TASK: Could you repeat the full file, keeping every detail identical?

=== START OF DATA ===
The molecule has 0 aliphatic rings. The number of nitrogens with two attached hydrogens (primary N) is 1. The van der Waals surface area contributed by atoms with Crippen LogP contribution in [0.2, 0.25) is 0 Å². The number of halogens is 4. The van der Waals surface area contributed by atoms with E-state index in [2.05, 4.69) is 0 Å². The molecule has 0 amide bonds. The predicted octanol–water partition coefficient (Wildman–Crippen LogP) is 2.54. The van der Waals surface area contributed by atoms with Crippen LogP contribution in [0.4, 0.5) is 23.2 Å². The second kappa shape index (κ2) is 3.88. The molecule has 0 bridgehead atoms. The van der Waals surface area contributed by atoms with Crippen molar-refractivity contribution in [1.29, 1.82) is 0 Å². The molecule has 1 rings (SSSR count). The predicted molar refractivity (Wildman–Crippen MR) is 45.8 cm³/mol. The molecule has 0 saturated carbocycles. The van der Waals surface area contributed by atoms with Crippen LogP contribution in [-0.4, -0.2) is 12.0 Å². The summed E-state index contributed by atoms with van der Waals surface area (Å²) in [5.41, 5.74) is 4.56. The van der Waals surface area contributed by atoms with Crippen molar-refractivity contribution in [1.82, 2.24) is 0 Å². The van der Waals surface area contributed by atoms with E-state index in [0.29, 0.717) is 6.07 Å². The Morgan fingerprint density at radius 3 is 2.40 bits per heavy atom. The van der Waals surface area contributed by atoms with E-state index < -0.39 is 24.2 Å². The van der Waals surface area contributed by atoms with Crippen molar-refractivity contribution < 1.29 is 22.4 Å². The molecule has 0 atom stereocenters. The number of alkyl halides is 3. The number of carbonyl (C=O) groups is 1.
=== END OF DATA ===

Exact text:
The molecule has 0 aliphatic rings. The number of nitrogens with two attached hydrogens (primary N) is 1. The van der Waals surface area contributed by atoms with Crippen LogP contribution in [0.2, 0.25) is 0 Å². The number of halogens is 4. The van der Waals surface area contributed by atoms with E-state index in [2.05, 4.69) is 0 Å². The molecule has 0 amide bonds. The predicted octanol–water partition coefficient (Wildman–Crippen LogP) is 2.54. The van der Waals surface area contributed by atoms with Crippen LogP contribution in [0.4, 0.5) is 23.2 Å². The second kappa shape index (κ2) is 3.88. The molecule has 0 bridgehead atoms. The van der Waals surface area contributed by atoms with Crippen molar-refractivity contribution in [1.29, 1.82) is 0 Å². The molecule has 1 rings (SSSR count). The predicted molar refractivity (Wildman–Crippen MR) is 45.8 cm³/mol. The molecule has 0 saturated carbocycles. The van der Waals surface area contributed by atoms with Crippen LogP contribution in [-0.4, -0.2) is 12.0 Å². The summed E-state index contributed by atoms with van der Waals surface area (Å²) in [5.41, 5.74) is 4.56. The van der Waals surface area contributed by atoms with Crippen molar-refractivity contribution in [1.82, 2.24) is 0 Å². The van der Waals surface area contributed by atoms with E-state index in [0.29, 0.717) is 6.07 Å². The Morgan fingerprint density at radius 3 is 2.40 bits per heavy atom. The van der Waals surface area contributed by atoms with E-state index < -0.39 is 24.2 Å². The van der Waals surface area contributed by atoms with Crippen molar-refractivity contribution < 1.29 is 22.4 Å². The molecule has 0 atom stereocenters. The number of alkyl halides is 3. The number of carbonyl (C=O) groups is 1.